Of all the popular older shows, “M*A*S*H” is probably the hardest for modern viewers to wrap their heads around. Not only did it go on for eight years longer than the war it was based on, but its finale was watched live by 106 million viewers, or over 60% of all American households. Considering that the recent series finale of “Succession” only brought in an estimated 2.9 million live viewers, this number seems almost impossibly high. Some other huge finales were “Cheers” in 1993 with 84 million viewers, “Seinfeld” in 1998 with 76 million, and “Friends” in 2004 with 66 million.
Of those shows, “M*A*S*H” seems to have stuck around the least in the public consciousness. Everyone still loves Ted Danson, “Friends” had a big resurgence in popularity in 2019, and Netflix bought Seinfeld for $500 million in 2021. While “M*A*S*H” is still referenced a decent amount in pop culture, it sure doesn’t seem like Netflix would ever spend $500 million to buy the rights to it any time soon. Maybe it’s just because “M*A*S*H,” while always a comedy, went to darker places and took itself more seriously than most of the other top shows on the list. “M*A*S*H” can come across as preachy or sappy to modern viewers, whereas a show like “Seinfeld” had zero potentially contentious messages to preach, nor any strong emotions to be sappy about.
Of course, the show’s finale ratings aren’t just surprising because of how little “M*A*S*H” is talked about now; it’s surprising because of how large those ratings are for something that’s not the Super Bowl or a presidential debate. Why aren’t any scripted shows today pulling in ratings this big?
A few too many shows
The big reason why “M*A*S*H” has never been beaten is simply because there are a lot more ways to watch TV now, and a lot more shows to pick from. In 1980, television was still dominated by ABC, CBS, and NBC, with shows being written mainly with the aim of having universal appeal. Viewers’ options expanded significantly with the growing number of cable services, as well as the increase in shows dedicated to reaching specific demographics. Things then spiraled out of control with the advent of streaming: In 2022 there aired nearly 600 scripted shows, far bigger than the 200 shows aired in 2009, which itself was far bigger than the number airing back in 1983.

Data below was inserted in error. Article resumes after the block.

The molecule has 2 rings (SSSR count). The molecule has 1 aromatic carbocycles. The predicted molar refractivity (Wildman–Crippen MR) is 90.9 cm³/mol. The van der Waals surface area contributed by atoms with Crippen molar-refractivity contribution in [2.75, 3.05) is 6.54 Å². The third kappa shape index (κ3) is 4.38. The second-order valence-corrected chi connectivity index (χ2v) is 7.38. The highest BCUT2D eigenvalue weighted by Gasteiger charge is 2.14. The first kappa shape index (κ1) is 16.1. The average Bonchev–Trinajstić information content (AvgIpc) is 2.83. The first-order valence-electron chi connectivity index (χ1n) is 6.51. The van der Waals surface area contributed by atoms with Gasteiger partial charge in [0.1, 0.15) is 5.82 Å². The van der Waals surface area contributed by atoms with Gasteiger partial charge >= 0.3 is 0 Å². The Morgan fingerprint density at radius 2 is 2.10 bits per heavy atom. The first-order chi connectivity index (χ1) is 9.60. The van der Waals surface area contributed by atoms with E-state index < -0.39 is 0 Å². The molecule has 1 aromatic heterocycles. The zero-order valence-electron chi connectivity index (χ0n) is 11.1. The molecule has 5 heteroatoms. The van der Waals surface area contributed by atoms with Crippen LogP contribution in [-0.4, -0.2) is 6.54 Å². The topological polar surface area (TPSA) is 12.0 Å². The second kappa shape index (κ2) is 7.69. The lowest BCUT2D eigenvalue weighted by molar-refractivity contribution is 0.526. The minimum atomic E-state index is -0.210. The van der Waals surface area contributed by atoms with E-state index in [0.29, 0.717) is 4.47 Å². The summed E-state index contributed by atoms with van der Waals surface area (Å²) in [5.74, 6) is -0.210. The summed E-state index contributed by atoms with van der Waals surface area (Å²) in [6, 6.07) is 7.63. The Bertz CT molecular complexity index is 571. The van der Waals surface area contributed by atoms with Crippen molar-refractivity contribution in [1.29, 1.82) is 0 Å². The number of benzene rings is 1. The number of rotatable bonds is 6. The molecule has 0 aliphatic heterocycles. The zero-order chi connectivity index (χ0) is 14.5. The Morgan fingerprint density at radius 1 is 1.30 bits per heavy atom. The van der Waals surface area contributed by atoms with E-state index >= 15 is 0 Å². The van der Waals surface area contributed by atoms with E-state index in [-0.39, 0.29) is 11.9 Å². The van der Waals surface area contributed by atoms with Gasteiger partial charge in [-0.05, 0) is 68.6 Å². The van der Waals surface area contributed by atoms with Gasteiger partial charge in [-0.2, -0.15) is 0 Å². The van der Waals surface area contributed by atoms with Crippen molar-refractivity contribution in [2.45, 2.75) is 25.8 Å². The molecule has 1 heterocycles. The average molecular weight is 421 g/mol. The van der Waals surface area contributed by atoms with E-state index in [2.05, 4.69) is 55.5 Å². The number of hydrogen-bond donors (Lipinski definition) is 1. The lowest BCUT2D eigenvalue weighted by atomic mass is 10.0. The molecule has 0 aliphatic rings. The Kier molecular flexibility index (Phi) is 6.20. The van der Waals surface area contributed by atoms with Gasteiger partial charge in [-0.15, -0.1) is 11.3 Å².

This has led to a TV landscape where, outside of rare hits like “Game of Thrones” and “Stranger Things,” most shows don’t have the sort of broad appeal “M*A*S*H” got to have. “Yellowstone” gets over 10 million views an episode these days, for instance, but it doesn’t feel like a big show to anyone outside the series’ older, more conservative, less online audience. “Saturday Night Live” made a whole sketch about this phenomenon earlier this year, referencing the fact that nobody seemed to know about “Ginny & Georgia” despite it being the number one new show on Netflix that month.
Every show today seems to have its own little niche, appealing to a few specific demographics — or taste clusters, if you will — because appealing to everyone no longer seems possible. Unless the television landscape drastically changes, it doesn’t seem like “M*A*S*H” will be dethroned as the most-viewed episode of a scripted program any time soon.